The center of pressure (COP) x- and y-coordinates were computed using a Motion Monitor software (Innovative Sports Training, Inc., Chicago, IL). The force plate data were then exported into a customized software program (MatLab; The Mathworks, Boston, MA) and filtered using a low-pass, second-order 10-Hz Butterworth filter. COP average sway velocity (SV) was calculated as the average speed the COP moved within the base of support during the landing task. Elliptical sway area (ESA) was computed as the area defined by the minor and major axes of the ellipse that included 95% of the COP data points (7). The raters for the LESS and BESS data had clinical experience with the assessment tools and completed formalized training to ensure they were reliable. The errors for each BESS position were summed to result in a total BESS score as well as individual scores for each position. All data were analyzed using the Statistical Package for the Social Sciences (PASWStatistics 18.0; SPSS Inc., Chicago, IL) with an a priori alpha level of 0.05. We performed separate 4 × 3 (condition × time) repeated-measures ANOVA for each dependent variable. A Tukey HSD post hoc test was used to evaluate any significant differences.
The hypohydrated conditions (HYT and HYH) resulted in higher levels of dehydration compared with the hydrated conditions (EUT and EUH) as observed by BM loss and Uosm (Tables 1 and 2). The average Tre was similar at PRE and progressively increased throughout the exercise protocol during all conditions. The HYH condition resulted in the highest Tre at POST. Participants’ Tre at POST for the EUH and HYT conditions were similar and higher than the EUT condition. The water-perfused suit appeared to help maintain elevated Tre in the hot conditions because the REC Tre and PRE values for both the EUH and the HYH conditions were higher than the temperate conditions but lower than those of the POST values (Table 2). Fatigue, as operationally defined by higher RPE scores and HR, appeared to result from the 90-min exercise protocol for all conditions. Participants’ HR values at REC were similar to PRE values for all conditions, except the HYH condition (Table 1).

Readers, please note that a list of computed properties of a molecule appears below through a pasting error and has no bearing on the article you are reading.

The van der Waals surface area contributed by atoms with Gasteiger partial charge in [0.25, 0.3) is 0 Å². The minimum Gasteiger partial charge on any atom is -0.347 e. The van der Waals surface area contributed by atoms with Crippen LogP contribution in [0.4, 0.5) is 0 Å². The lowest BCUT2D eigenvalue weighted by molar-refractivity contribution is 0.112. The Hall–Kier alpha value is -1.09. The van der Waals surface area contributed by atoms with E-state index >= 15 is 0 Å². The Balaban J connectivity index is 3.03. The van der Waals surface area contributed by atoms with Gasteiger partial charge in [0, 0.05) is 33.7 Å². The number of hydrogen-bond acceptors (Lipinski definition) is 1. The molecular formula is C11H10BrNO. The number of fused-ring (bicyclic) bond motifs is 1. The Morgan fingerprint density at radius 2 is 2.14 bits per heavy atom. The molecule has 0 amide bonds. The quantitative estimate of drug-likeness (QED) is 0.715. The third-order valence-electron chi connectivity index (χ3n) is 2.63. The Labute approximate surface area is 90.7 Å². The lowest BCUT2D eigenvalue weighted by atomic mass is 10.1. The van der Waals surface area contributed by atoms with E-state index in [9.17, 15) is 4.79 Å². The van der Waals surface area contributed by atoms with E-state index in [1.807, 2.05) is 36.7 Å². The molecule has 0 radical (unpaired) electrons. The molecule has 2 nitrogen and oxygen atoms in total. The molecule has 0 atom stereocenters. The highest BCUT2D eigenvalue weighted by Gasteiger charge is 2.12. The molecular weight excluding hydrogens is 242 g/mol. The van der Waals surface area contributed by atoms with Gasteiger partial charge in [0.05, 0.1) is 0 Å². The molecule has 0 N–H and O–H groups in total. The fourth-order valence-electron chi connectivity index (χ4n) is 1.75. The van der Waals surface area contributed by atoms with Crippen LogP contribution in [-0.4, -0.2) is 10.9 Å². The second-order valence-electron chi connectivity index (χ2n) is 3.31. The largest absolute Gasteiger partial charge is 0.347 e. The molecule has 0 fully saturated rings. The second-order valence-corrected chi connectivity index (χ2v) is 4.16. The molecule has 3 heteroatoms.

Landing error scoring system
We observed a significant interaction between time points and conditions for the total LESS score (F6,66 = 5.11, P < 0.001) (Fig. 1). LESS scores were highest during the HYH condition at POST compared with PRE and higher than both the HYT and the EUH conditions at POST and the EUT condition at REC. The LESS scores during the HYH condition at REC were higher versus the HYH condition at PRE, the HYT condition at POST, and the EUT condition at REC.
Balance error scoring system
Independent of condition, we observed differences between time points for the BESS score during the SLFirm (F2.22 = 5.37, P = 0.01) and TanFirm (F2,22 = 4.64, P = 0.02) positions as well as for the Total BESS score (F2,22 = 7.99, P = 0.002) (Fig. 2). The POST scores were significantly higher than the scores at PRE (Total and TanFirm) and REC (Total and SLFirm). Regardless of the time point, the HYH condition resulted in a higher total BESS score compared with the EUT and EUH conditions (F3,33 = 3.79, P = 0.02) and a higher BESS score during the TanFirm (F2,22 = 4.641, P = 0.02) and the TanFoam (F2,22 = 7.14, P = 0.001) positions compared with the EUT (TanFirm, TanFoam) and the EUH (TanFoam) conditions (Fig. 3). The EUH condition also had higher BESS scores during the TanFoam position compared with the EUT condition. Table 3 displays the results for all of the BESS measures across time and conditions.
ESA and SV
The HYH condition (ESA = 3.40 ± 1.21 cm2, SV = 6.62 ± 0.95 cm·s−1) consistently resulted in a larger ESA (F3,33 = 3.56, P = 0.048) and SV (F3,33 = 3.58, P = 0.02) compared with the HYT (ESA = 2.71 ± 0.66 cm2, SV = 6.06 ± 0.55 cm·s−1) and EUH (SV only; 6.16 ± 0.85 cm·s−1) conditions. Regardless of the condition, SV was slowest at PRE (5.89 ± 0.73 cm·s−1) compared with POST (6.53 ± 0.94 cm·s−1) and REC (6.35 ± 0.73 cm·s−1) (F2,22 = 7.61, P = 0.003).
Movement technique and postural control have been shown to be risk factors for lower extremity injury (12,17). The most important finding of this study was that movement technique during a landing task is negatively affected when an individual is hypohydrated and hyperthermic. These conditions also appear to impair balance ability, but to a lesser extent. However, exercising in a hot environment or while hypohydrated does not independently alter neuromuscular control, as measured by movement technique or balance ability. These findings emphasize the need for proper hydration during exercise in hot environments to reduce the risk of injury.